Drug Rehab Programs & The Importance of Peer Support

peer support is a vital part of drug rehab programs

Drug rehab programs are divided into different parts: first detox treatment, then inpatient treatment, followed by outpatient and sober living. Most addicts in treatment programs have no problem staying sober during the first part of drug rehab (detox and inpatient). They are strictly supervised and their movement is restricted, so they couldn’t relapse even if they wanted to. It is usually during the second phase of drug rehab programs (outpatient and sober living/halfway house) that addicts relapse.

Drug Rehab Programs & The Importance of Peer Support

What are the primary differences between inpatient and outpatient treatment programs? Structure and setting. Outpatient exists to transition addicts from intensive, 24/7 drug rehab programs to ones that are less intense and frequent. In halfway houses, they have more freedom (which means more opportunity to relapse).

The Role of Peer Support

Another primary difference between inpatient and outpatient drug rehab programs is the level of support that each provides. In a residential setting, addicts have access to doctors and addiction treatment specialists around the clock. This is not the case for aftercare. It is up to the addicts themselves to form their own support network. If and when they fail to do this, they isolate. They start to feel sad and lonely, making it only a matter of time before they relapse.

Peer support helps to fill the void in treatment after inpatient drug rehab programs. At outpatient and sober living facilities, addicts are thrown together with other addicts — their peers. These fellow addicts are valuable not only because they can be a shoulder to cry on, but also because they are going through similar trials. One addict will perfectly understand what another addict is going through, and will not judge. They are there to listen and to be a helping hand.

What Peer Support Is & Isn’t

Addicts in drug rehab programs may get confused as to what exactly qualifies as “peer support.” So, these are the things it is and the things it isn’t.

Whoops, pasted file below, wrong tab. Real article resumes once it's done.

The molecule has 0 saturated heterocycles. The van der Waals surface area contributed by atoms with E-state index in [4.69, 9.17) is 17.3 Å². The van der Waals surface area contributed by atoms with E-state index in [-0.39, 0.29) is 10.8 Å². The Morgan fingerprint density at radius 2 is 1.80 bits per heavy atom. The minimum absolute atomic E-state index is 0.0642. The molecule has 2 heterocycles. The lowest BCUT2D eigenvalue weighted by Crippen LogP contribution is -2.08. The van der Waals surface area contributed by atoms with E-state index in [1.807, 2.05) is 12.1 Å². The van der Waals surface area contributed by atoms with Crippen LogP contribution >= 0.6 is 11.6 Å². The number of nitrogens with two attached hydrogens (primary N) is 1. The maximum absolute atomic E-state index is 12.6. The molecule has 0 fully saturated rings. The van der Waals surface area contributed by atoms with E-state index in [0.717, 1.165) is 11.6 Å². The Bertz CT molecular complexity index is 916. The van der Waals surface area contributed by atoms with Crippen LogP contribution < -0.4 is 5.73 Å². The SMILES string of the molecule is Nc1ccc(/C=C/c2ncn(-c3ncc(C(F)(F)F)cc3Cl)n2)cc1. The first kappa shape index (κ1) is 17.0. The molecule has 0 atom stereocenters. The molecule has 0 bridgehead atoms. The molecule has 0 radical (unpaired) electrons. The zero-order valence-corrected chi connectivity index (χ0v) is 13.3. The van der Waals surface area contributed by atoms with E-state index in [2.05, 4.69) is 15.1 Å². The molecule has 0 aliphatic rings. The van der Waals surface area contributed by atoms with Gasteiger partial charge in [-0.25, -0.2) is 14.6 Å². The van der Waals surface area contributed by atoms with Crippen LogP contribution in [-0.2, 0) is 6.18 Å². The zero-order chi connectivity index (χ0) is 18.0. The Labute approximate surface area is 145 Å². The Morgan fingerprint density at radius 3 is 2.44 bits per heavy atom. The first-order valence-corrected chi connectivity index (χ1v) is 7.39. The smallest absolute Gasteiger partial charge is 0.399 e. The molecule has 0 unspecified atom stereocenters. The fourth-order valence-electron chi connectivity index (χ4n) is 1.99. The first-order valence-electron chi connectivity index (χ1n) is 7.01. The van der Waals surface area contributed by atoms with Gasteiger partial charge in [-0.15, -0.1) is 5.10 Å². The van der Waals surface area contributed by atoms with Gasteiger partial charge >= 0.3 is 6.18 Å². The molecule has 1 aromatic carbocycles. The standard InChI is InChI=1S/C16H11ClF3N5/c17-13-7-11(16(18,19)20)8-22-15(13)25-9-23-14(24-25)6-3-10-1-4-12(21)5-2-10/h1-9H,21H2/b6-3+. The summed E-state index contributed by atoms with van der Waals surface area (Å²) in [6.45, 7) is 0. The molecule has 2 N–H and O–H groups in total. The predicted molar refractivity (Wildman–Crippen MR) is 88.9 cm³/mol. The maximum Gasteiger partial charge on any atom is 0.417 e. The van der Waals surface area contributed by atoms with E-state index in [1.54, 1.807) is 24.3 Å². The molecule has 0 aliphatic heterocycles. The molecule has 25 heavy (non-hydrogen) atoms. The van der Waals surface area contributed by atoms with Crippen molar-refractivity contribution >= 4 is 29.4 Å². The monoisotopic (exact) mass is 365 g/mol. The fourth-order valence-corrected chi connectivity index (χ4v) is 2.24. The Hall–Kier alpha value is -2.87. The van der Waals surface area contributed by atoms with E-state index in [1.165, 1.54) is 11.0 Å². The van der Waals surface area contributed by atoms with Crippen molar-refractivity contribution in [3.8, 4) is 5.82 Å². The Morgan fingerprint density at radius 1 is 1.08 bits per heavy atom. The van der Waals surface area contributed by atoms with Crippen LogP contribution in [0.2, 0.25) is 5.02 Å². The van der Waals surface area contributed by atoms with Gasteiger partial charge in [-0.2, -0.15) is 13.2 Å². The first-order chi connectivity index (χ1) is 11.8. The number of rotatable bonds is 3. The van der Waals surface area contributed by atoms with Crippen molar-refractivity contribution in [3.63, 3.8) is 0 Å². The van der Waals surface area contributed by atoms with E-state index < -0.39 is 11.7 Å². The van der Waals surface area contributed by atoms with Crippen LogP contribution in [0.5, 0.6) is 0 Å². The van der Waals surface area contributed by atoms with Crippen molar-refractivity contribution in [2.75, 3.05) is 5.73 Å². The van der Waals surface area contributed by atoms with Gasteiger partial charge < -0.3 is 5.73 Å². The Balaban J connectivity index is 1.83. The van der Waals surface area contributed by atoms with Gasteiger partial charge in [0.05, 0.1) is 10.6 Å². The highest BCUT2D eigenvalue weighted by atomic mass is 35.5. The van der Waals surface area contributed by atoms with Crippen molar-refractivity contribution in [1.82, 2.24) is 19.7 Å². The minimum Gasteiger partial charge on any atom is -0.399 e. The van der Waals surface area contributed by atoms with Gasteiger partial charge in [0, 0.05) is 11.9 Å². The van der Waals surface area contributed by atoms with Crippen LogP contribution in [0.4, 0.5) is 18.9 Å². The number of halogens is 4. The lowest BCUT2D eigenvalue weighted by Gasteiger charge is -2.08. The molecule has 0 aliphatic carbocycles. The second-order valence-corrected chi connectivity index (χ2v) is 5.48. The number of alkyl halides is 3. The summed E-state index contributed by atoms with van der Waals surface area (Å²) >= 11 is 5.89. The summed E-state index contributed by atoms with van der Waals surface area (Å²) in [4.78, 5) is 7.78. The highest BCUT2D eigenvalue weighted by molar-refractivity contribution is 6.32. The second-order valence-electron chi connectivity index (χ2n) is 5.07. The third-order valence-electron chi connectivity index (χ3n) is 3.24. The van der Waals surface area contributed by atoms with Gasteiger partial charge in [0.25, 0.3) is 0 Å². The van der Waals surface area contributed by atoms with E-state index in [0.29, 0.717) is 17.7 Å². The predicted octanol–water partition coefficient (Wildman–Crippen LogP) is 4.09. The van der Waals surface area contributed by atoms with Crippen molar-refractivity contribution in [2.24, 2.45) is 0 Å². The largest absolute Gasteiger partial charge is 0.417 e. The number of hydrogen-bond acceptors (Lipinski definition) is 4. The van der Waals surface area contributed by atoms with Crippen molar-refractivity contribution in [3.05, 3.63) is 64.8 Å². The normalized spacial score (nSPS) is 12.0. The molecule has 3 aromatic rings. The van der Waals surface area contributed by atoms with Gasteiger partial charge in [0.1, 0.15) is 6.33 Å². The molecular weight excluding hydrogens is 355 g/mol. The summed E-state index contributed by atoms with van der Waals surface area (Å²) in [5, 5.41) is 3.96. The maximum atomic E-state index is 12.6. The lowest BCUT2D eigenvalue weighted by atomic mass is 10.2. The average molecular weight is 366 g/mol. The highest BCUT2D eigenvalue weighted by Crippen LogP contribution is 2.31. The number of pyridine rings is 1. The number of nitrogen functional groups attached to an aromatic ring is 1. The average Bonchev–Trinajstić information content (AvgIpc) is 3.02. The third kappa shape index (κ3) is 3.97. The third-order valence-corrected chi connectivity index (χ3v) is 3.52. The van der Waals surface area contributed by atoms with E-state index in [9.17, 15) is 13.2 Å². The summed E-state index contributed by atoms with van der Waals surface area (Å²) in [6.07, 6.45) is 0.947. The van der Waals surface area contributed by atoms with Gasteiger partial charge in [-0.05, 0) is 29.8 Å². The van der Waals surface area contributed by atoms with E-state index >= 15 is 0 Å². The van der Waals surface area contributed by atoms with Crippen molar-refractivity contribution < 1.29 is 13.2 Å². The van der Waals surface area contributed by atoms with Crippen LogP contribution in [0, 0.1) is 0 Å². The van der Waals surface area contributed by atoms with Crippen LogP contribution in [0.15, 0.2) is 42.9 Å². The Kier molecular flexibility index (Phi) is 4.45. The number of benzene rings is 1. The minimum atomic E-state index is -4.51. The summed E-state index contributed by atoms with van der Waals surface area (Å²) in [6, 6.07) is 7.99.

What Peer Support Isn’t

  • Therapists: Therapists certainly have a role to play in drug rehab programs. However, they cannot be peers. Their job is to help you, not to be compassionate with you. They will approach your situation from a medical/psychological point of view, not from the perspective of a shared experience.
  • Sponsors: Sponsors can be friends, but your peer support network cannot be limited to your sponsor. A sponsor’s job is to take you through the 12 steps, and this often creates a different dynamic than one between peers. A sponsor-sponsee relationship is more like one between a teacher and a student.
  • The Opposite Sex: It is extremely important to recognize how important this is. For almost all addicts and alcoholics, it is impossible to have pure intentions with the opposite sex while you are in early recovery. It’s best not to rely on men or women for support.

What Peer Support Is

Peer support is a helping hand, an ear to listen and a shoulder to cry on. They are people who are there for you when you need them, who never judge you and always accept you. Most importantly, they are people who are just like you — they’ve done the same things, thought the same thoughts and felt the same feelings. Maybe they’ve even gone to the same drug rehab programs. The value of friendship and compassion cannot be denied in recovery. Without it, recovery is doomed. With it, you cannot fail!

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